Tracking and tracing Intix helps automatically trace transactions as they progress through a bank, and track and store every item of data relating to them. It’s not just an internal hygiene factor, but a powerful tool to aid business decision-making, says Managing Partner, Marc Braet The phrase ‘track and trace’ now trips off the tongue. It’s become part of our 2020 pandemic lexicon. But it’s been front-of-mind for financial chiefs for some time when it comes to payments. Innovative digital technologies being rolled out at lightning speed have led to a proliferation of choice when it comes to payment channels and the rails that underpin them. As a result, a complex set of internal systems, often across operational departments, support each institution’s role in the end-to-end processing of a transaction. When it comes to crossborder payments, that transaction’s journey becomes particularly opaque as it passes through ebanking portals, connectivity software, sanctions filtering systems, messaging middleware, core payment engines, interfaces, clearing systems and correspondent banks – a process that might involve a dozen or more steps before reaching a beneficiary account. Tracking and tracing those payments has never been more important for the purposes of regulatory compliance and reputational integrity, not to mention customer satisfaction. Throw into the mix the challenge of doing this with the legacy IT systems still employed by most longstanding banks and it’s easy to see why specialist data transaction firms like Intix come into play. Intix provides solutions to
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organise data accessibility by enhancing core IT infrastructures to make the end-to-end internal tracking of transaction flows possible. Its xTRAIL software indexes all data sources used by a bank and keeps them in a digital repository to satisfy compliance timeframes, while its xTRACE software provides granular tracking of transactions inside an institution, together with all the events in that payment’s lifecycle, and monitors them in real time. “Banks have to be even more capable than before of making their data accessible, so that whenever they get a regulation or compliance type of inquiry, they can address it very, very fast,” says Marc Braet, managing partner of Intix, which he co-founded in 2011. “We have seen with our customers, and prospective customers, that this really is an enormous challenge with the increasing complexity of all these payments flows and formats.
Banks have to be even more capable than before of making their data accessible so that whenever they get a regulation or compliance type of inquiry they can address it very fast “While Intix is quite often used as the entry point for a bank to start working on use cases linked to compliance and regulation, there’s also the fact that customers have much more stringent requirements in terms of information. They want to make sure that transactions are processed in real time so that beneficiaries get their money fast. “Intix developed xTRACE to track transactions end-to-end within the bank, so that whenever there is a hiccough we can inform the bank instantly of that problem so it can look for a resolution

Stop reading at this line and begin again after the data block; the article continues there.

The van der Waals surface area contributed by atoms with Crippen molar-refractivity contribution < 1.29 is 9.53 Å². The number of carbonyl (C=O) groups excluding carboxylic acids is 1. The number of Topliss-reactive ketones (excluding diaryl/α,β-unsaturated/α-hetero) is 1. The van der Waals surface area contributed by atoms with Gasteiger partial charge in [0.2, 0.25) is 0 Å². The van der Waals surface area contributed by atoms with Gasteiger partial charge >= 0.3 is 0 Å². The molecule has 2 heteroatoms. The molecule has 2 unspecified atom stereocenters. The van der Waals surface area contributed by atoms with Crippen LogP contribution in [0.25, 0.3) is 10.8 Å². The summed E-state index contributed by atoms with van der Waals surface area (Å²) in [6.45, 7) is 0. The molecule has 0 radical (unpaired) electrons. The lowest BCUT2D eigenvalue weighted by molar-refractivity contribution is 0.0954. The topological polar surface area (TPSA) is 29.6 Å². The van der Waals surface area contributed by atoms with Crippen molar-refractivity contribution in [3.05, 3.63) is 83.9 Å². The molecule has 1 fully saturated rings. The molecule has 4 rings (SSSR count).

without the customer being impacted. That’s really top-of mind for many of our biggest customers today.” In other words, Intix doesn’t fix the problem, but it alerts banks in real time to a problem that they need to fix. Most major banks already use SWIFT gpi (global payments initiative) for crossborder payments, which provides transparency around payment processing by correspondent banks. In December, SWIFT gpi Instant was rolled out first in the UK, connecting the high-speed crossborder rails with real-time domestic infrastructure – in this case, the UK’s Faster Payments scheme – and giving visibility as to where payments are in that real-time journey. Braet says that, as Intix’s xTRACE maximises ‘granular visibility’ of internal payment processing and performance, it complements gpi, with a ‘best of both worlds’ approach. Emphasising the point, he adds: “Combined with SWIFT gpi, our software can create full vision, full transparency around the value chain, and the lifecycle of a transaction, that goes beyond the organisation. That allows banks to better measure their service levels and, hopefully, increase them to the benefit of their customers.”
Not all created equal Perhaps the most important benefit of xTRACE is being able to assess the relative value at risk whenever there is a problem in the processing of a transaction, explains Braet. “Without knowing the value at risk, you can’t prioritise your decision-making. If I have two transactions stuck and they each have a value of €500, that’s a different priority to having two transactions stuck with a value of €100million each. So that is something that we see is really important to the actionable requirements of our customers, and that’s what we can address with our technology.” The cost of payments failure can be huge for institutions. www.fintechf.com
Fintech Finance presents: The Paytech Magazine Issue 07